Zingerman's Cooking Classes Teach What You Knead to Know (Really!)

For nearly two decades, Zingerman’s Bake! classes have been teaching home cooks how to make pro-quality pies, cookies, breads and more. 

Measuring ingredients into a bowl for a cooking class
Photo: Courtesy of Zingerman's Bake!

Way back in 2006, I took one of the inaugural classes at Zingerman's Bakehouse in Ann Arbor, Michigan. These days, many businesses offer workshops in mixing cocktails, decorating cookies and so forth. But back then, a nationally renowned bakery divulging its trade secrets felt novel. I spent four days with Bakehouse pros—cutting biscuits, braiding challah and watching my infant sourdough starter bubble and brew.

Practical advice I learned that week still echoes in my head every time I knead: Flour is not always your friend. People tend to panic over stickiness, but when you overzealously dust the surface, the dough absorbs that flour—sometimes as much as a cup—throwing the recipe out of balance. (Possible result: Tough bread.) Instead, hold a bench scraper in your dominant hand, and use that to fold the dough, then press it with the heel of your opposite hand. As the gluten develops, the mixture will become workable.

So it delights me, years later, when the instructor for my Ooh La La Croissants class dispenses the exact same wisdom. Only this time, I'm not in Ann Arbor. I'm at home in Iowa, taking the class virtually. Zingerman's began offering online classes during the pandemic and discovered markets they had never tapped before. In the past three years, students have logged on from 50 states and 28 countries.(My peers included a retiree and her adult daughter in North Carolina, an empty nester in Chicago, and a college student and his mom in Michigan—and their cat.)

I was skeptical that the virtual experience would compare to that first class, but in ways, it was better. Cooking in my own space, using familiar utensils and ingredients I'd purchased at my supermarket, felt comfortable. The class was brilliantly paced: interactive watching, followed by quiet doing. There was ample time, and no one fell behind. Somehow, making beautifully laminated croissants on my turf made the accomplishment feel more real, like I could definitely do it again. And I plan to, because the way my house smelled that day? Swoon.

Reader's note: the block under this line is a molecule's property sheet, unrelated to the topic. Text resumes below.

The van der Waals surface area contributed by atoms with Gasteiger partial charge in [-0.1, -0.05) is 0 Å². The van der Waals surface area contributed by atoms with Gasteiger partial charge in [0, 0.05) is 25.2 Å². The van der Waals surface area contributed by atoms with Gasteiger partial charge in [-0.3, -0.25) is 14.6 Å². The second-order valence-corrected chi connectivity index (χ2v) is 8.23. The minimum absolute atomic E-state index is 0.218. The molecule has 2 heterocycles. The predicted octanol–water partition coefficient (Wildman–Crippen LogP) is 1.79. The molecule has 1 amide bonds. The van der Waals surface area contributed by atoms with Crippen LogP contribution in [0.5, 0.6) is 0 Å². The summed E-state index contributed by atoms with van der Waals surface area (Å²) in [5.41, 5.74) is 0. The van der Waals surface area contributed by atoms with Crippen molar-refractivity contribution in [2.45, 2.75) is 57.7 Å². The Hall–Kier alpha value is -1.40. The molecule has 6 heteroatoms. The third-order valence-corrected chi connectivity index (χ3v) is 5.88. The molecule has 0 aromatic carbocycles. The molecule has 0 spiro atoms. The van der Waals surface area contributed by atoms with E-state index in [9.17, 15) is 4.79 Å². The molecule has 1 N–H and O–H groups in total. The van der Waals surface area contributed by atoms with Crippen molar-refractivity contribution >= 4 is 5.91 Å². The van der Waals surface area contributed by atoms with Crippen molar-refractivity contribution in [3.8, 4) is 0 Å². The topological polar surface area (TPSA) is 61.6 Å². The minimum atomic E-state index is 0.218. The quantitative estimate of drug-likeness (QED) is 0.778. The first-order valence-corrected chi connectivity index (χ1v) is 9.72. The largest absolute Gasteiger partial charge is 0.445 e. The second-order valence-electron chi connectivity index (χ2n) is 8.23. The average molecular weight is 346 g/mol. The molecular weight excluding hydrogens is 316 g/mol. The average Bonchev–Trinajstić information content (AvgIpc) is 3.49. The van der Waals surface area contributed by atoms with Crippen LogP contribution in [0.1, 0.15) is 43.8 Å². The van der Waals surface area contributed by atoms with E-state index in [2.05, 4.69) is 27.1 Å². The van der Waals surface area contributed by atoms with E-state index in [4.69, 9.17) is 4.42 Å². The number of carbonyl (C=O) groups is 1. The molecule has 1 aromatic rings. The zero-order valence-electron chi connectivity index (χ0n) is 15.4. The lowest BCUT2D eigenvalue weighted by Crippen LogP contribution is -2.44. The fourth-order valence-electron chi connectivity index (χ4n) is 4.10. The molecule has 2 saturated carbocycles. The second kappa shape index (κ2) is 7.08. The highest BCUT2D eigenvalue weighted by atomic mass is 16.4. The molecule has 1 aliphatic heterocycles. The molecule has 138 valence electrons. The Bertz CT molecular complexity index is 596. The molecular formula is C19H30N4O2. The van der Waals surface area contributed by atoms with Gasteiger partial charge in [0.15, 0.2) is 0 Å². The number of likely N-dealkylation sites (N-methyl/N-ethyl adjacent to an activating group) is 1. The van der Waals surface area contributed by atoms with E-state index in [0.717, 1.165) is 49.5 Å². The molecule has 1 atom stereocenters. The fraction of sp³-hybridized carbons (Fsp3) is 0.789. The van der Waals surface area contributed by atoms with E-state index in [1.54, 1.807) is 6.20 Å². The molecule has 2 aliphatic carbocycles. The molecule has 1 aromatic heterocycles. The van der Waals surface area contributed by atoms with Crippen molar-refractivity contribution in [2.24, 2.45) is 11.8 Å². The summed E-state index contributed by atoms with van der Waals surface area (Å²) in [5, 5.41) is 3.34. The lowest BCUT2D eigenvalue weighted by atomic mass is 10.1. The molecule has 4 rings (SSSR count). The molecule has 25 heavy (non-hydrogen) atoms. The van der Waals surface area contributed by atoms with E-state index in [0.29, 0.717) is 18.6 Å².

I will admit, though, there's one perk of the in-person classes you don't get at home: I couldn't drive across town to Zingerman's Deli and buy a Reuben for lunch.

Zingerman’s Bakehouse Celebrate Every Day cookbook
Kelsey Hansen

Buy the Book

Zingerman's Bakehouse Celebrate Every Day features sweet and savory recipes for real holidays (Christmas and Passover) and self-declared ones (Snow Days and the Super Bowl), with flavors spanning cultures and traditions (Chronicle, $30).

Try A Cookie Recipe

Zingerman's Fancy Schmancy Holiday Cookies class is always a sellout. Get the recipe for Chocolate-Dipped Espresso Stars, a staff favorite featured in the new cookbook.

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